Jun 3, 2009, 7:18 AM
Challenges do remain - some old, others new, but the struggle for the promotion of human rights, combating impunity and ensuring accountability is a continuous one without end, and we must be prepared for that continuous struggle, Gambian-born Hassan Baboucarr Jallow, chief prosecutor at the United Nations Tribunal for
Jallow, a former attorney general and minister of justice in the first republic, was speaking at the weekend at Sheraton Hotel at the opening of a two-day commemorative colloquium held on the 30th anniversary of the African Charter on Human and Peoples’ Rights also known as the Banjul Charter.
“The adoption of the Banjul Charter held out a promise of greater respect for human rights, human dignity and socio-economic progress for our people,” he told the gathering of mainly human rights experts and defenders, and government representatives.
According to him, 30 years on, we need to ask whether that promise is being fulfilled, or whether that dream is being realized.
“I believe the consensus will be that the African Charter and the work of the commission over the past decades have impacted positively on the African governance environment in the protection of human rights and respect for the rule of law, in a number of ways,” he said.
These achievements, he added, include the further development of human rights norms and fostering greater respect by African governments for fundamental rights and freedoms.
He told the gathering that the high quality of work of the African Commission has encouraged the judges of the ICTR to appoint the commission to monitor the trial of the first case referred by the tribunal for trial in
He recalled that some three decades ago, Africa took the decisive step to turn a new page in governance, a page that was intended – after decades of successful struggle for self-determination for the African people against colonialism and foreign occupation - to provide the script for the liberation of the African people from post- colonial mal-governance and for progress into the era of respect for rights, the rule of law and democracy.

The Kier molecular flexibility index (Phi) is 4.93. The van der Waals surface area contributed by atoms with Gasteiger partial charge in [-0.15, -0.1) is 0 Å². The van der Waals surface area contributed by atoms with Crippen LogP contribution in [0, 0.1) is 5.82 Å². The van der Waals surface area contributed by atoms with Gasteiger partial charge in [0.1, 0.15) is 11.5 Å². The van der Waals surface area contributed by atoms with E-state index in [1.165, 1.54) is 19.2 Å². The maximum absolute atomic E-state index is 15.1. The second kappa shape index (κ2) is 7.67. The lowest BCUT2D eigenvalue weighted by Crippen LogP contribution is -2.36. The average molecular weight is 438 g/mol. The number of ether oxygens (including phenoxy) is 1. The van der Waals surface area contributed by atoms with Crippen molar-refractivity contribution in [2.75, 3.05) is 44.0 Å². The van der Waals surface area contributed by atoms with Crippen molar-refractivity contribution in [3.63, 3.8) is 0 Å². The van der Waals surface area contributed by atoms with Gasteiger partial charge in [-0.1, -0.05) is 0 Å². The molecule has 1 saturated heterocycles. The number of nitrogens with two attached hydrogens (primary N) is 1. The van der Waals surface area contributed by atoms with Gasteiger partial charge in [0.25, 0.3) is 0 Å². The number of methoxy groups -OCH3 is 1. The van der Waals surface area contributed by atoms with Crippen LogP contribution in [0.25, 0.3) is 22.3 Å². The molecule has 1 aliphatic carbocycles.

However, Jallow noted, a major concern is the poor rate of implementation of the recommendations of the African Commission by state parties, and he went on to describe the situation as unfortunate and unacceptable.
“State parties must respect their obligations under the Charter, including abiding by the decisions and recommendations of the commission that they have. There is little point in having a charter or a commission if state parties to cases before the commission do not implement such decisions or recommendations,” he opined.
In his view, some of the old challenges such as unconstitutional changes of government by military means have become relatively a thing of the past; but old challenges to civil and political rights remain, he continued, citing torture, violation of freedom of speech, of liberty, incommunicado detentions, disappearance, extra judicial killings, among others, as examples.